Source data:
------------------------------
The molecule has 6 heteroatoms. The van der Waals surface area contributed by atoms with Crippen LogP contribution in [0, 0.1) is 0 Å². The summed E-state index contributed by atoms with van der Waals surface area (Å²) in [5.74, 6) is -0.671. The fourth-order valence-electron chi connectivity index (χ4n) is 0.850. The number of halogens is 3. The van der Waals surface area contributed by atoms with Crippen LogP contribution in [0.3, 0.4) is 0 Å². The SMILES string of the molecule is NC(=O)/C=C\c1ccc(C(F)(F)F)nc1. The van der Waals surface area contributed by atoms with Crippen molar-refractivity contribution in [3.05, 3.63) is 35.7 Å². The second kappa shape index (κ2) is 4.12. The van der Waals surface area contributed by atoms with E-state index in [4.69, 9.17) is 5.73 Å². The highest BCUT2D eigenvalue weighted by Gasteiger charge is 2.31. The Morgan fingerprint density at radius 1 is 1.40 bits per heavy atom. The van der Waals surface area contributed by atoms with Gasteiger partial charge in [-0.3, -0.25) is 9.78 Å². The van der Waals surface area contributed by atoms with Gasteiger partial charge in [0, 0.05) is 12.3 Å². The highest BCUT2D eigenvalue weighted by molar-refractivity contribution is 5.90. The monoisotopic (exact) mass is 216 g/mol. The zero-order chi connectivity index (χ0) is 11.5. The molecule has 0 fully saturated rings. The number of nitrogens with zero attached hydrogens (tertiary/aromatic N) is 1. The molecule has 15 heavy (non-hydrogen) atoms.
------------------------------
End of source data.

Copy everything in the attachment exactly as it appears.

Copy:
The molecule has 6 heteroatoms. The van der Waals surface area contributed by atoms with Crippen LogP contribution in [0, 0.1) is 0 Å². The summed E-state index contributed by atoms with van der Waals surface area (Å²) in [5.74, 6) is -0.671. The fourth-order valence-electron chi connectivity index (χ4n) is 0.850. The number of halogens is 3. The van der Waals surface area contributed by atoms with Crippen LogP contribution in [0.3, 0.4) is 0 Å². The SMILES string of the molecule is NC(=O)/C=C\c1ccc(C(F)(F)F)nc1. The van der Waals surface area contributed by atoms with Crippen molar-refractivity contribution in [3.05, 3.63) is 35.7 Å². The second kappa shape index (κ2) is 4.12. The van der Waals surface area contributed by atoms with E-state index in [4.69, 9.17) is 5.73 Å². The highest BCUT2D eigenvalue weighted by Gasteiger charge is 2.31. The Morgan fingerprint density at radius 1 is 1.40 bits per heavy atom. The van der Waals surface area contributed by atoms with Gasteiger partial charge in [-0.3, -0.25) is 9.78 Å². The van der Waals surface area contributed by atoms with Gasteiger partial charge in [0, 0.05) is 12.3 Å². The highest BCUT2D eigenvalue weighted by molar-refractivity contribution is 5.90. The monoisotopic (exact) mass is 216 g/mol. The zero-order chi connectivity index (χ0) is 11.5. The molecule has 0 fully saturated rings. The number of nitrogens with zero attached hydrogens (tertiary/aromatic N) is 1. The molecule has 15 heavy (non-hydrogen) atoms.